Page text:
Rappahannock Review Contributor Spotlight: Interview with
The Poetry editors, Rappahannock Review: The nostalgia in “Honeysuckle” is very deeply felt. Was there a specific time frame in the human life that you channeled for your speaker?
Maggie Bailey: This poem is absolutely nostalgic, and I was drawing from my own childhood summers spent in Wareham, MA on the Cape Cod Canal. For me, the poem lives in that space where you are old enough to roam freely but young enough to be unbothered by puberty. So around 10 to 12? We lived each day until we were exhausted and then did it again the next day.
RR: We saw that you are releasing a chapbook, Bury the Lede. Would you tell us a bit about it?
MB: I am thrilled that my chapbook is now available on Finishing Line’s website as well as Amazon. The title poem works with the journalism concept of “burying the lede.” In that sense, you wait to get to the point of the article until well into it. And I think we do the same thing with poems. I might write a poem about deer, but buried later in the poem is how I feel about my mother, etc. The images open up into truths that couldn’t otherwise be explored. It also means a lot to me to have the poems all in one place; they range over about twelve years of writing and gradual revisions. It is incredibly gratifying to have the book exist as a whole. And beyond humbling to have readers engage with it and, hopefully, enjoy it.
RR: “Honeysuckle” deals a lot with the tension between two aspects of summer, both its beauty as and its more grotesque aspect as well. Can you tell us a bit about how you decided that this tension was the one you wanted to write as the central focus of the piece?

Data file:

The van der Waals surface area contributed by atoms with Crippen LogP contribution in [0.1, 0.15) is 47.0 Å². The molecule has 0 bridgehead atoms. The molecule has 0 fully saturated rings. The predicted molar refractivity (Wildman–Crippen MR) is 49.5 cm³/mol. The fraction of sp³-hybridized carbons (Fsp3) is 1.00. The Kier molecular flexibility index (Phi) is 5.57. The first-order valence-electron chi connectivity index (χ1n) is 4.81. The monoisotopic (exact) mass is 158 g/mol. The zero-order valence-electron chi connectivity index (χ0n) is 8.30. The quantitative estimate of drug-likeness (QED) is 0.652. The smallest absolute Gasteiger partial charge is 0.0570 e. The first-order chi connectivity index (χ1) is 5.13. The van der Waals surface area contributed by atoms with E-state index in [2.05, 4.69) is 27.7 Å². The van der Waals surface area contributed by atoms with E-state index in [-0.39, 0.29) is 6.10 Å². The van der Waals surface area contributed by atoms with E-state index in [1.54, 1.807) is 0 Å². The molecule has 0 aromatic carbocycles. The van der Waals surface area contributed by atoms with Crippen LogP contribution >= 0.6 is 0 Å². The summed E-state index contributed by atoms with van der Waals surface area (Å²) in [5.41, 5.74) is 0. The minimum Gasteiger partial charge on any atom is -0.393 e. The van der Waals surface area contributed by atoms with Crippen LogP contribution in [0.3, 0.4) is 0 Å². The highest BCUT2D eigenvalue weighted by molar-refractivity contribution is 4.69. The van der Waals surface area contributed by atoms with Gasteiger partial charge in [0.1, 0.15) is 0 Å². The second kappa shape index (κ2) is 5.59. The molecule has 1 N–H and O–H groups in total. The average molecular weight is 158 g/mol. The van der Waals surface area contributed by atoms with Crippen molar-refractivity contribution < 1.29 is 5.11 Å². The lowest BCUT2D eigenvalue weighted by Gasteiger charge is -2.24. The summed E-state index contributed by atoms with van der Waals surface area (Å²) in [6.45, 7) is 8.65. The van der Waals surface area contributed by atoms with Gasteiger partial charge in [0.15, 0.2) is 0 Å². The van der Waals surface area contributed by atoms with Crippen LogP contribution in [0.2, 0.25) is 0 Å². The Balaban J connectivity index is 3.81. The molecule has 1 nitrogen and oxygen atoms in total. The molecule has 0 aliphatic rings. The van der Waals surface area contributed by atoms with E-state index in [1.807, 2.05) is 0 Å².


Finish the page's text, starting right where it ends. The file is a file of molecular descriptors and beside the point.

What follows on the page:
MB: Great question. I think it started for me when I noticed a honeysuckle bush, and I thought back to when my dad taught me how to draw the stamen out and taste that one drop of nectar. It felt, when I was a child, like the most magical thing, but in reality you are just sort of licking a plant? And so much of childhood is like that. When we are younger, we don’t worry about being gross, having blisters, letting our hair mat from too much time in the ocean. We concentrate on play. I miss being open to experiences in that way. I want to be better at embracing that “grotesque” component of the natural world.
RR: In “Honeysuckle,” each stanza is composed of three lines until the last one, which is only one line. Tell us about how you decided to arrange this piece. Is it similar in form to other pieces you have written?
MB: Great question! I do like tercets. I feel like it isn’t as dramatic as a couplet but still paces your reader through a series of images. I don’t often end with a single line, since that is really dramatic, which makes me nervous. But as I revised the poem, I realized that the idea of ache, how aching holds that tension you have asked me about, was where every image pointed. So, in that way, I decided to give the line it’s own space. In revision, I am always testing that the form supports and complements the content. I hope it does so here.
RR: Juxtaposing somewhat harsh imagery next to very relatable experiences creates an interesting tone in “Honeysuckle.” Would you say that the speaker’s experience in the poem is a positive one or up for interpretation?
MB: That is a tough question. On the one hand, I want the reader to see the value in the moments and experiences I value. There is something inherently positive in value, in memory, in what we miss, or even ache for. But on the other hand, there has to be room for interpretation. The poem exists separate from me and my intentions. It is the reader’s now. So, if they feel the moments I created and leave the poem with some other word than positive, that is their call.
Maggie Bailey’s work in Issue 3.3: